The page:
Displaying a video feed with OpenCV and Tkinter

tkinter_photobooth_running_top

I said it in last week’s blog post and I’ll say it again here today — I am not, by any stretch of the imagination, a GUI developer.

I think my aversion to GUI development started back in early-High school when I was teaching myself Java; specifically, how to write Java applets (remember what god damn nightmares applets were?) utilizing javax  and Swing.

It was a dark time in my life.

I was sick often and missed a lot of school.

There were a great deal of family problems going on.

And I had yet to mature from an adolescent into an adult, stuck in the throes of puberty — an awkward teenage boy, drunk on apathy, while simultaneously lacking any direction or purpose.

At that point in my (early) programming career, I turned to Java and GUI development in a last-ditch effort to escape, much like a heroin addict turns to a spoon and a needle for a few minutes of relief, only for the world to come crashing back down once the initial high wears off.

You see, I found developing GUI applications fun. It was addictive. And it was quite the departure from the all-too-familiar command line interfaces.

But that “fun” came at a price.

Lengthly code blocks to accomplish even minutely simple tasks. Strange compile errors. And spending all-nighters trying to resolve race conditions, callback hell, and threading nightmares that not even an experienced seamstress could untangle.

Since then, I’ve always (mentally) correlated GUI development with painful, trying times. It’s a door that I honestly haven’t opened since…until now.

In this blog post, I’m going to confront my troubled past and write a bit of code to display a video feed with OpenCV and Tkinter. Ultimately, this GUI application will allow us to create a “Photo Booth” of sorts, letting us save frames from our video stream to disk at the click of a button.

As you’ll find out, I kinda-sorta failed, but I wanted to share my experience with you — hopefully more experienced GUI developers can help point me in the right direction.

Looking for the source code to this post?
Jump right to the downloads section.

Displaying a video feed with OpenCV and Tkinter

I’m going to go ahead and assume that you have already read last week’s blog post on using OpenCV with Tkinter. Inside this tutorial, I detailed what Tkinter ishow to install it, and how to write a simple Tkinter GUI application that can display images loaded via OpenCV.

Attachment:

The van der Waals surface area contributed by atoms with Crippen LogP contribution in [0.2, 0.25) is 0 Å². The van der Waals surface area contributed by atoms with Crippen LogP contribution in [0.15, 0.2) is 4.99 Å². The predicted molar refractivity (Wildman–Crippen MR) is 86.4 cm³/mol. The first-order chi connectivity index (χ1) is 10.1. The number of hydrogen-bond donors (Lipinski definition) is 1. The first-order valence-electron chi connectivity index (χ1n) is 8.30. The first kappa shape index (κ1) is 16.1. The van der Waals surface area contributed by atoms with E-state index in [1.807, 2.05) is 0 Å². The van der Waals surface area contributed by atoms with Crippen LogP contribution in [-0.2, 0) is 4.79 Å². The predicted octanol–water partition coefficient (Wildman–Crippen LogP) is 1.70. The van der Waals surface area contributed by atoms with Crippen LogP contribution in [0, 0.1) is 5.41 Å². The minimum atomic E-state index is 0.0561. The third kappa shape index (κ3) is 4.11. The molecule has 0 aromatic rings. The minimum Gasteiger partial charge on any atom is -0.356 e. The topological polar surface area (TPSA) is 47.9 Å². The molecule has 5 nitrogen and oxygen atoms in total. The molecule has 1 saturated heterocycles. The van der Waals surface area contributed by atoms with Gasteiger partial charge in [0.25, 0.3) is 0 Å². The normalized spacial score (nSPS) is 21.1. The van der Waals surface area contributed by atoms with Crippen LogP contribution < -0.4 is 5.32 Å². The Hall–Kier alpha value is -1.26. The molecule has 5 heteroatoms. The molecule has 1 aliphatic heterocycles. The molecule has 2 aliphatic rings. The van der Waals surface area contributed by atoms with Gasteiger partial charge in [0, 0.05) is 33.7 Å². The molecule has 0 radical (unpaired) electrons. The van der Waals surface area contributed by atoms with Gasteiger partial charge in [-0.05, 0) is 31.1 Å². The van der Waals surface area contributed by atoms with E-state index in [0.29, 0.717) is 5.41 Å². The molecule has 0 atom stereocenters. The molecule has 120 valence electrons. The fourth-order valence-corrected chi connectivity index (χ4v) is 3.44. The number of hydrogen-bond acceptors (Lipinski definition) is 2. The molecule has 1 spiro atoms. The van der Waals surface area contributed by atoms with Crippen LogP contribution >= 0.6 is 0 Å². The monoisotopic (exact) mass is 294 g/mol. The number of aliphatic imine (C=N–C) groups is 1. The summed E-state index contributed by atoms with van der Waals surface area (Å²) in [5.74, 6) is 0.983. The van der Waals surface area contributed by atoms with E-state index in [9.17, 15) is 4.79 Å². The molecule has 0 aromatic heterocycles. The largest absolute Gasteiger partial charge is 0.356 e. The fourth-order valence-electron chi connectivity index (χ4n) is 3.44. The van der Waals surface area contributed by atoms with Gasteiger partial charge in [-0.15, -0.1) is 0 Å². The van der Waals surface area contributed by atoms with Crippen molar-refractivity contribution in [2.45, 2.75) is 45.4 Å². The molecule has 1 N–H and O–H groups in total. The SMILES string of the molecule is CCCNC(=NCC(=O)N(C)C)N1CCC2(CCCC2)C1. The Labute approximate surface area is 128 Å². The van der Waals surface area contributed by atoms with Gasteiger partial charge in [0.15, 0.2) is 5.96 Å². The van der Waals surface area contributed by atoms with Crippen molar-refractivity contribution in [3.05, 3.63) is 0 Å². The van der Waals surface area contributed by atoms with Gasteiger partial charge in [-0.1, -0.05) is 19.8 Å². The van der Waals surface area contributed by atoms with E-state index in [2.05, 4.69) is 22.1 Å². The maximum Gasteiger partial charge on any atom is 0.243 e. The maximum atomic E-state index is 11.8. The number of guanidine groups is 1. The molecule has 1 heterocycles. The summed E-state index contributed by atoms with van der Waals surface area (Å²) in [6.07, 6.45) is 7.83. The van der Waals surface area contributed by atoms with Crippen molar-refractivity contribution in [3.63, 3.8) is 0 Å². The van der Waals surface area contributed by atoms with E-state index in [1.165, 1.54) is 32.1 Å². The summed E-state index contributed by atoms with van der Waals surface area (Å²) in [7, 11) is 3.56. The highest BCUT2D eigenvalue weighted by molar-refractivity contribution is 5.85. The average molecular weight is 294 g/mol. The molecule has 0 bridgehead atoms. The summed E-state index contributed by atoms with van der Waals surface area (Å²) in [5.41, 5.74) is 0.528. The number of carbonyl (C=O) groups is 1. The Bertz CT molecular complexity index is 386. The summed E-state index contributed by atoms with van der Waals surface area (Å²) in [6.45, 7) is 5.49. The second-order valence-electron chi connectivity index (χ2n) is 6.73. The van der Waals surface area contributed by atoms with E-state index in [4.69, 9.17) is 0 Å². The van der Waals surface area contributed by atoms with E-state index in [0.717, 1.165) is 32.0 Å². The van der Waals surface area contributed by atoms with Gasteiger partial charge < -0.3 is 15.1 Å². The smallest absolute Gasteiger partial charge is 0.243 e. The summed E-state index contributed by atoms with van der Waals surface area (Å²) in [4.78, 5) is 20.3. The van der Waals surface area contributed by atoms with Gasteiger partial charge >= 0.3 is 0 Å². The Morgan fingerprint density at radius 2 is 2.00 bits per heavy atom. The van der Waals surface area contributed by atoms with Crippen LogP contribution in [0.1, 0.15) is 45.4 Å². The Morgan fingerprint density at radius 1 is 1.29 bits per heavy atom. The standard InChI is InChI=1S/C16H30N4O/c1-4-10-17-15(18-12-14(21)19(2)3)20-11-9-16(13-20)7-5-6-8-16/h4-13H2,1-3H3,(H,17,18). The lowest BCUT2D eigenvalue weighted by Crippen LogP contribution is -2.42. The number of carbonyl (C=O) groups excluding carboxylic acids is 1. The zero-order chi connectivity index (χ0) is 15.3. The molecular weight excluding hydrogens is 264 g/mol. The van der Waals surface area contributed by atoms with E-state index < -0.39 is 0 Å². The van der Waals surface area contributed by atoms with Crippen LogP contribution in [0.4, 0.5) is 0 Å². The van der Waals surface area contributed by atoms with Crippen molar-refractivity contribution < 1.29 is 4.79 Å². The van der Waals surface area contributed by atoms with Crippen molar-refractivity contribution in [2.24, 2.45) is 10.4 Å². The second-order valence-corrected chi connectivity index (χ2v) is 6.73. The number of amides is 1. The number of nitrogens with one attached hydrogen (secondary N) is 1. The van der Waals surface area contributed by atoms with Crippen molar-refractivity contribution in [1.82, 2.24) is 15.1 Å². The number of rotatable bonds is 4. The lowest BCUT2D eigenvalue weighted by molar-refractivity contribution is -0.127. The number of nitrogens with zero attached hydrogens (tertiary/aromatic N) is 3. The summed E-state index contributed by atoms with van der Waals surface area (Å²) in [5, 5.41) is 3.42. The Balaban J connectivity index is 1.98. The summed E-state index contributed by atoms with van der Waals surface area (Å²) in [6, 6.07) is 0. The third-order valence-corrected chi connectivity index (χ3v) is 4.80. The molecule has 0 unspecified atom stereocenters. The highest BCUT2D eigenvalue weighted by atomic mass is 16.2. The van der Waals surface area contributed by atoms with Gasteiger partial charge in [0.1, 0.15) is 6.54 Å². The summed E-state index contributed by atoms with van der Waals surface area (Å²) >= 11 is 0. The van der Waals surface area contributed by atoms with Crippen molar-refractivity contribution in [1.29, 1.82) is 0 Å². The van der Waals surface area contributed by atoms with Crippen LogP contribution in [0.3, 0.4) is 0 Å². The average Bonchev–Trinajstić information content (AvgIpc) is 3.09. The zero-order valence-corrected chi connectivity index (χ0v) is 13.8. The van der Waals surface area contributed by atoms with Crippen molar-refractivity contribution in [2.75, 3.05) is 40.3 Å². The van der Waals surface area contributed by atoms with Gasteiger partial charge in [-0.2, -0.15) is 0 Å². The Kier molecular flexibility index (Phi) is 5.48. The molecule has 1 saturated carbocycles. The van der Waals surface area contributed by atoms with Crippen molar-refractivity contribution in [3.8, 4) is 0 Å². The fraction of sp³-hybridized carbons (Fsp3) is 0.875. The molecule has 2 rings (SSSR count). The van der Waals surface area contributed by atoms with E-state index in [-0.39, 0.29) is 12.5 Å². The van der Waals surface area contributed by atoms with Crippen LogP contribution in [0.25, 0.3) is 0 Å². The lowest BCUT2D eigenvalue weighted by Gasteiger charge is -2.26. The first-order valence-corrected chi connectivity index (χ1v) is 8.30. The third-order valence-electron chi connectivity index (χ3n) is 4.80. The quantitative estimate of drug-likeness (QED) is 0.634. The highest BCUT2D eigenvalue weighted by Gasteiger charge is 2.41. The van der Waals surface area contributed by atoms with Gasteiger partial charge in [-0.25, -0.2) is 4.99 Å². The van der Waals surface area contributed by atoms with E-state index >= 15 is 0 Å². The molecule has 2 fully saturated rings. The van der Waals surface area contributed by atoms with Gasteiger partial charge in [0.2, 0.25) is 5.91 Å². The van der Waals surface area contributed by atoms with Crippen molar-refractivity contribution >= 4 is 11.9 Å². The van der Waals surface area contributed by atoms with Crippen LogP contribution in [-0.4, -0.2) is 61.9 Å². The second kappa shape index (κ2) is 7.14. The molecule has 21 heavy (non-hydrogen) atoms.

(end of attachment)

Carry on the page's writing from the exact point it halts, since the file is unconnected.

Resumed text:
Today we are going to build on the knowledge gained from last week’s post, as well as incorporate some special techniques discussed in earlier blog posts — specifically, how to access video streams in an efficient, threaded manner.

Note: I think my desire to utilize threaded streams is what ultimately caused problems with this application. As I’ve read from other sources, Tkinter doesn’t place nice with threads.

Mocking up the Photo Booth App

As we did in last week’s post, let’s start by creating a mockup of our application. Below you can see the main screen of our GUI application:

Figure 1: A mockup of our Photo Both Application. This GUI will contain two elements: an image panel where the frames of our live video stream will be stored, followed by a button, that allows us to save the current frame to disk.

Figure 1: A mockup of our Photo Both Application. This GUI will contain two elements: an image panel where the frames of our live video stream will be displayed, followed by a button, that allows us to save the current frame to disk.

This screen has two elements. The first, at the bottom, is our Snapshot! button. Every time this button is clicked, the current frame read from the video stream will be stored on disk.

The second element, placed directly above the first, is a live display of the video stream itself.

Our goal is to write Python + OpenCV + Tkinter code to continuously poll frames from our video stream, update the live display, and then handle writing the current frame to file when the snapshot button is clicked.

Creating the Photo Booth App

Now that we’ve created the mockup of our project, let’s go ahead and get started coding the GUI. Open up a new file, name it photoboothapp.py , and insert the following code: